José A. Siles

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The Mediterranean basin has been identified as a biodiversity hotspot, about whose soil microbial diversity little is known. Intensive land use and aggressive management practices are degrading the soil, with a consequent loss of fertility. The use of organic amendments such as dry olive residue (DOR), a waste produced by a two-phase olive-oil extraction(More)
Shifts in soil microbial communities over altitudinal gradients and the driving factors are poorly studied. Their elucidation is indispensable to gain a comprehensive understanding of the response of ecosystems to global climate change. Here, we investigated soil archaeal, bacterial, and fungal communities at four Alpine forest sites representing a(More)
Dry olive residue (DOR) is a waste product derived from olive oil extraction and has been proposed as an organic amendment. However, it has been demonstrated that a pre-treatment, such as its transformation by saprophytic fungi, is required before DOR soil application. A greenhouse experiment was designed where 0 and 50 g kg−1 of raw DOR (DOR), Coriolopsis(More)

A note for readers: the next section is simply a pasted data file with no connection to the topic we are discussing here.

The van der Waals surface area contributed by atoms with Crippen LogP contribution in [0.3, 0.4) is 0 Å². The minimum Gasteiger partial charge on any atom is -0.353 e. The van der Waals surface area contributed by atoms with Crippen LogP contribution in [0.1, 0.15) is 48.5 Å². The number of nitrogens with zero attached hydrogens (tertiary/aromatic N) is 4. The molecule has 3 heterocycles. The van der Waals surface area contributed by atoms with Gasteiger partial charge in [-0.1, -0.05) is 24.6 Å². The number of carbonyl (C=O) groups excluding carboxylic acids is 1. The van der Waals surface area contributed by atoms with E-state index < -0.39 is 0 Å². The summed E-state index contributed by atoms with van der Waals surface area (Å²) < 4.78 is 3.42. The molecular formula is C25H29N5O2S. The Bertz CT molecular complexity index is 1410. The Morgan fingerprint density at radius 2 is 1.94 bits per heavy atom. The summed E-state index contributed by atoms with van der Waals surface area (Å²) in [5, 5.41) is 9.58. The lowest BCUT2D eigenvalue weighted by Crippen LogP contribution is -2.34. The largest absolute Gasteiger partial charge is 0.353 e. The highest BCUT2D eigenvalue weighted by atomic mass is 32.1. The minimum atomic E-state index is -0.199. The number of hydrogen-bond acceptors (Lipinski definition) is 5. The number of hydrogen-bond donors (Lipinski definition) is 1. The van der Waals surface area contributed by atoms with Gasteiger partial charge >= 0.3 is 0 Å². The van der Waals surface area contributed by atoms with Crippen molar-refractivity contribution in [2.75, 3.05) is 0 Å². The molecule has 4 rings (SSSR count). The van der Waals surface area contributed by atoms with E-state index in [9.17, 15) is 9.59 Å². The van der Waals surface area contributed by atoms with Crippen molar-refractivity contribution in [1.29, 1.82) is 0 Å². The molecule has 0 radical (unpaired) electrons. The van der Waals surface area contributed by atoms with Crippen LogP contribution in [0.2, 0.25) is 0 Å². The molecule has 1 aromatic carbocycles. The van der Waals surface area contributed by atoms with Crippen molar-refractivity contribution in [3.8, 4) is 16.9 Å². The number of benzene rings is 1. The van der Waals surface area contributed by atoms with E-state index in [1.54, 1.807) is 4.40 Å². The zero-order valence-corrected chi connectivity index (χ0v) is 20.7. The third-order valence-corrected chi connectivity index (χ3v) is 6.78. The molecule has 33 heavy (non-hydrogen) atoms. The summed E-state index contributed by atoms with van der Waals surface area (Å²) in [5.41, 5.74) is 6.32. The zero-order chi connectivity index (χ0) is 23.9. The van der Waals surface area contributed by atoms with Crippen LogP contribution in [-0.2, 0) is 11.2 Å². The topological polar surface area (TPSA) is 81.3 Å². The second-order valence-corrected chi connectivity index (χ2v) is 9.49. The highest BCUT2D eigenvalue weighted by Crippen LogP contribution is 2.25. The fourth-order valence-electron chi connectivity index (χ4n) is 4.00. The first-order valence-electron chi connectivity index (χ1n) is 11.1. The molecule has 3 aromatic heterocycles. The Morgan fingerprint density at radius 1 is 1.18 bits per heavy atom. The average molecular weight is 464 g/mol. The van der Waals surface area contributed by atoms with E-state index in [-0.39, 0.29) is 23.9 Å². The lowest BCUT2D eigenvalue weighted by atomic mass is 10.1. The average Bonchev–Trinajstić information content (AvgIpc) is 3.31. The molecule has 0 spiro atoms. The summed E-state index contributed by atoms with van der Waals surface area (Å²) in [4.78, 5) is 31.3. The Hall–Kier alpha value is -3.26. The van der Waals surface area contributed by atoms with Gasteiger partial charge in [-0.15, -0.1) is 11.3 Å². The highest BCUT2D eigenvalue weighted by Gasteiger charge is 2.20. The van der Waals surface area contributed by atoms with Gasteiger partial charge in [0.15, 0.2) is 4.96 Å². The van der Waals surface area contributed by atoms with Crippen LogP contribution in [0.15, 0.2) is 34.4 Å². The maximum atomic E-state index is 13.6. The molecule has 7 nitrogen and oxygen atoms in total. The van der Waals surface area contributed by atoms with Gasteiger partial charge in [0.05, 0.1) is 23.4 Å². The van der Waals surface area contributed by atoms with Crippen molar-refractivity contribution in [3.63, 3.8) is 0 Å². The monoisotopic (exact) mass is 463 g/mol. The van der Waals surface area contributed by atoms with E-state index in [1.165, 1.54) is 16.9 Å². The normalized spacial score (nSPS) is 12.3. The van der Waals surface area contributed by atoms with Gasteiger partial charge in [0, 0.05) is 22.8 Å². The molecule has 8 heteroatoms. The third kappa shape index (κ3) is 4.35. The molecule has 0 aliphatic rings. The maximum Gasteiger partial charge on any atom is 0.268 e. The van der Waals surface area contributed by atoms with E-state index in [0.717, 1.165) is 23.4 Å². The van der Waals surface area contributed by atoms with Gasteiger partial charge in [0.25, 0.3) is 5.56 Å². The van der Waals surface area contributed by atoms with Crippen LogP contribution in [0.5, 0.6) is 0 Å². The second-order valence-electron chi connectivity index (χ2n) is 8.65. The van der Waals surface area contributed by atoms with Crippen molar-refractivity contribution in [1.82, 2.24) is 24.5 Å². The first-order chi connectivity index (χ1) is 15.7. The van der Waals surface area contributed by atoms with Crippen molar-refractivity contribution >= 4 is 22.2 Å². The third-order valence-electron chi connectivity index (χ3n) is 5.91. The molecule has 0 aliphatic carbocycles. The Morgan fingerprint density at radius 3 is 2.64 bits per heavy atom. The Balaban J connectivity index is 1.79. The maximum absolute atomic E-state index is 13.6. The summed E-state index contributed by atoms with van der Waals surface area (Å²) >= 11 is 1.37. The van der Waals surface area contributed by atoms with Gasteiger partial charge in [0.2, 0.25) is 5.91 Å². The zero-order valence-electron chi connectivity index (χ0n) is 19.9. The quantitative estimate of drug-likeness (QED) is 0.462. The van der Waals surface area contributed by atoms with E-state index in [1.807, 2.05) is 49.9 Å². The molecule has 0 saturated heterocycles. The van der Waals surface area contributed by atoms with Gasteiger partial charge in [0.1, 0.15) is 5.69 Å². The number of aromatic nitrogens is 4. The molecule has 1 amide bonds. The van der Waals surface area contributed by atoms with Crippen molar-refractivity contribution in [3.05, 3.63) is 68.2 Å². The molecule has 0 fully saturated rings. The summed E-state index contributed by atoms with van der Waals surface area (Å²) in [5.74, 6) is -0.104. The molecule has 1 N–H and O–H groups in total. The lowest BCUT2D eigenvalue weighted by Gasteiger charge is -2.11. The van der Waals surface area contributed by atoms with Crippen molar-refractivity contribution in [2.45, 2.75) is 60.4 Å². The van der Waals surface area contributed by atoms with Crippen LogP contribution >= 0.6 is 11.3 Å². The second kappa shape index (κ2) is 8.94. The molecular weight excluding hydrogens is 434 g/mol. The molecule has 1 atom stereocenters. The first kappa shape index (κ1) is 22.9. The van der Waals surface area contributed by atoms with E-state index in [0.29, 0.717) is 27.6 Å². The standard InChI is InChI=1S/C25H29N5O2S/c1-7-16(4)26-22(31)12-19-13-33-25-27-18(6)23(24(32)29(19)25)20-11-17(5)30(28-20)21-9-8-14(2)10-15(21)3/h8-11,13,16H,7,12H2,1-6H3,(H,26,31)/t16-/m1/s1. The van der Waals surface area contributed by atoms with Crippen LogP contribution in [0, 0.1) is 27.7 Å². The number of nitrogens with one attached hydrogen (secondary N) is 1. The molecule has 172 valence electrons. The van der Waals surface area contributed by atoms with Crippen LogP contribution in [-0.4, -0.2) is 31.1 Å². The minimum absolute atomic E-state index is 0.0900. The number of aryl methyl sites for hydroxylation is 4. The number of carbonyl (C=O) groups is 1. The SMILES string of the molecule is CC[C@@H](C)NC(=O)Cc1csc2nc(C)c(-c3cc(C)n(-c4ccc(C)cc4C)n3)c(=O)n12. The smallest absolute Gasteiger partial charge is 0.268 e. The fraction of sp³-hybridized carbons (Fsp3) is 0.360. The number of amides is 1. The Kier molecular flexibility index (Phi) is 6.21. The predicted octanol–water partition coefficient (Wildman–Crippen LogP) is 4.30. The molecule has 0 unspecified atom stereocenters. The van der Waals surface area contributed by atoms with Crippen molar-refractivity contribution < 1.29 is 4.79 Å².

Dry olive residue (DOR) is an abundant waste product resulting from a two-phase olive oil extraction system. Due to its high organic and mineral content, this material has been proposed as an organic soil amendment; however, it presents phytotoxic and microtoxic properties. Thus, a pretreatment is necessary before its application to soil. Among the(More)
Microbial ecology has been recognized as useful in archaeological studies. At Archaic Monte Iato in Western Sicily, a native (indigenous) building was discovered. The objective of this study was the first examination of soil microbial communities related to this building. Soil samples were collected from archaeological layers at a ritual deposit (food waste(More)
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